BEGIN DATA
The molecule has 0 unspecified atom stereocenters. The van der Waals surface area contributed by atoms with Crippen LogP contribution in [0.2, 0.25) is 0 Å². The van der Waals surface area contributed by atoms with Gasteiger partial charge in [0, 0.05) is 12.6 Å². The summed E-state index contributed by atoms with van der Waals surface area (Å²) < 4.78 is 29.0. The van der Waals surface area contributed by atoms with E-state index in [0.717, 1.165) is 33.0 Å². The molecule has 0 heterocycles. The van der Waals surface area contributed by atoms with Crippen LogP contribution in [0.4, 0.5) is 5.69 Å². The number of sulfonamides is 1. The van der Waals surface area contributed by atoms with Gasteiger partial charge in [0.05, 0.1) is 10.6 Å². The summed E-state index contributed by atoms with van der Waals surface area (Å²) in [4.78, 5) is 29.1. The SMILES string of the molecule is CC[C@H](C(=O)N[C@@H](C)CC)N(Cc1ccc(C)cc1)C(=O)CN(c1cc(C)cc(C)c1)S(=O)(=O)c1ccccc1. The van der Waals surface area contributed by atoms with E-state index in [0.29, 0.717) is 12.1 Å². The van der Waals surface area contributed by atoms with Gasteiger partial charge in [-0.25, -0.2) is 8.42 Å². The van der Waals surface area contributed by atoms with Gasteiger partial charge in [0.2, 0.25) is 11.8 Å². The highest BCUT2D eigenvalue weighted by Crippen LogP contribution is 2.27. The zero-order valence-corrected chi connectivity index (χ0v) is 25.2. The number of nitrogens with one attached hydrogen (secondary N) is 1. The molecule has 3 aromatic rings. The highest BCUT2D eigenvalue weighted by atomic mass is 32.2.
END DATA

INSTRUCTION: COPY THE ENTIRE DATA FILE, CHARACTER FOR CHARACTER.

The molecule has 0 unspecified atom stereocenters. The van der Waals surface area contributed by atoms with Crippen LogP contribution in [0.2, 0.25) is 0 Å². The van der Waals surface area contributed by atoms with Gasteiger partial charge in [0, 0.05) is 12.6 Å². The summed E-state index contributed by atoms with van der Waals surface area (Å²) < 4.78 is 29.0. The van der Waals surface area contributed by atoms with E-state index in [0.717, 1.165) is 33.0 Å². The molecule has 0 heterocycles. The van der Waals surface area contributed by atoms with Crippen LogP contribution in [0.4, 0.5) is 5.69 Å². The number of sulfonamides is 1. The van der Waals surface area contributed by atoms with Gasteiger partial charge in [0.05, 0.1) is 10.6 Å². The summed E-state index contributed by atoms with van der Waals surface area (Å²) in [4.78, 5) is 29.1. The SMILES string of the molecule is CC[C@H](C(=O)N[C@@H](C)CC)N(Cc1ccc(C)cc1)C(=O)CN(c1cc(C)cc(C)c1)S(=O)(=O)c1ccccc1. The van der Waals surface area contributed by atoms with E-state index in [0.29, 0.717) is 12.1 Å². The van der Waals surface area contributed by atoms with Gasteiger partial charge in [-0.25, -0.2) is 8.42 Å². The van der Waals surface area contributed by atoms with Gasteiger partial charge in [0.2, 0.25) is 11.8 Å². The highest BCUT2D eigenvalue weighted by Crippen LogP contribution is 2.27. The zero-order valence-corrected chi connectivity index (χ0v) is 25.2. The number of nitrogens with one attached hydrogen (secondary N) is 1. The molecule has 3 aromatic rings. The highest BCUT2D eigenvalue weighted by atomic mass is 32.2.